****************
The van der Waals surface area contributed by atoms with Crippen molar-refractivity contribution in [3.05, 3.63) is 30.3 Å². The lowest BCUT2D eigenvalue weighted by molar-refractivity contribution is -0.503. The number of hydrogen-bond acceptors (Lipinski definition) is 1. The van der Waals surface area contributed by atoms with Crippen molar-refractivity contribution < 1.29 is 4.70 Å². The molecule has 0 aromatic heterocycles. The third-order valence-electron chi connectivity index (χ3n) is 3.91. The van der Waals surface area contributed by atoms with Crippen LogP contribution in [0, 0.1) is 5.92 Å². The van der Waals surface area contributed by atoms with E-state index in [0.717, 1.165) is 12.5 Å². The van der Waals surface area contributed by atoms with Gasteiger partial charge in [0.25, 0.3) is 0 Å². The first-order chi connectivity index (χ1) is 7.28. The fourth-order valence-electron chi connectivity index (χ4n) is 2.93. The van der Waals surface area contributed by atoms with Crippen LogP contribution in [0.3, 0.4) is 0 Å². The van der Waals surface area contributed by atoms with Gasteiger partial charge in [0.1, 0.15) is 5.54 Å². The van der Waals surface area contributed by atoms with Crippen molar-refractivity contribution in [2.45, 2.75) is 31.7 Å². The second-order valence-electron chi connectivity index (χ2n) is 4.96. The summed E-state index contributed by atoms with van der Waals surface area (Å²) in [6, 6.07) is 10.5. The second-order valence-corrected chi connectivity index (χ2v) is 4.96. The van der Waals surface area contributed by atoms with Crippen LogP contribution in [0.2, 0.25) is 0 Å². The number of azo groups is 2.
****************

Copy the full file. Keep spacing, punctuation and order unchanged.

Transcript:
The van der Waals surface area contributed by atoms with Crippen molar-refractivity contribution in [3.05, 3.63) is 30.3 Å². The lowest BCUT2D eigenvalue weighted by molar-refractivity contribution is -0.503. The number of hydrogen-bond acceptors (Lipinski definition) is 1. The van der Waals surface area contributed by atoms with Crippen molar-refractivity contribution < 1.29 is 4.70 Å². The molecule has 0 aromatic heterocycles. The third-order valence-electron chi connectivity index (χ3n) is 3.91. The van der Waals surface area contributed by atoms with Crippen LogP contribution in [0, 0.1) is 5.92 Å². The van der Waals surface area contributed by atoms with E-state index in [0.717, 1.165) is 12.5 Å². The van der Waals surface area contributed by atoms with Gasteiger partial charge in [0.25, 0.3) is 0 Å². The first-order chi connectivity index (χ1) is 7.28. The fourth-order valence-electron chi connectivity index (χ4n) is 2.93. The van der Waals surface area contributed by atoms with Crippen LogP contribution in [0.3, 0.4) is 0 Å². The van der Waals surface area contributed by atoms with Gasteiger partial charge in [0.1, 0.15) is 5.54 Å². The van der Waals surface area contributed by atoms with Crippen molar-refractivity contribution in [2.45, 2.75) is 31.7 Å². The second-order valence-electron chi connectivity index (χ2n) is 4.96. The summed E-state index contributed by atoms with van der Waals surface area (Å²) in [6, 6.07) is 10.5. The second-order valence-corrected chi connectivity index (χ2v) is 4.96. The van der Waals surface area contributed by atoms with Crippen LogP contribution in [0.2, 0.25) is 0 Å². The number of azo groups is 2.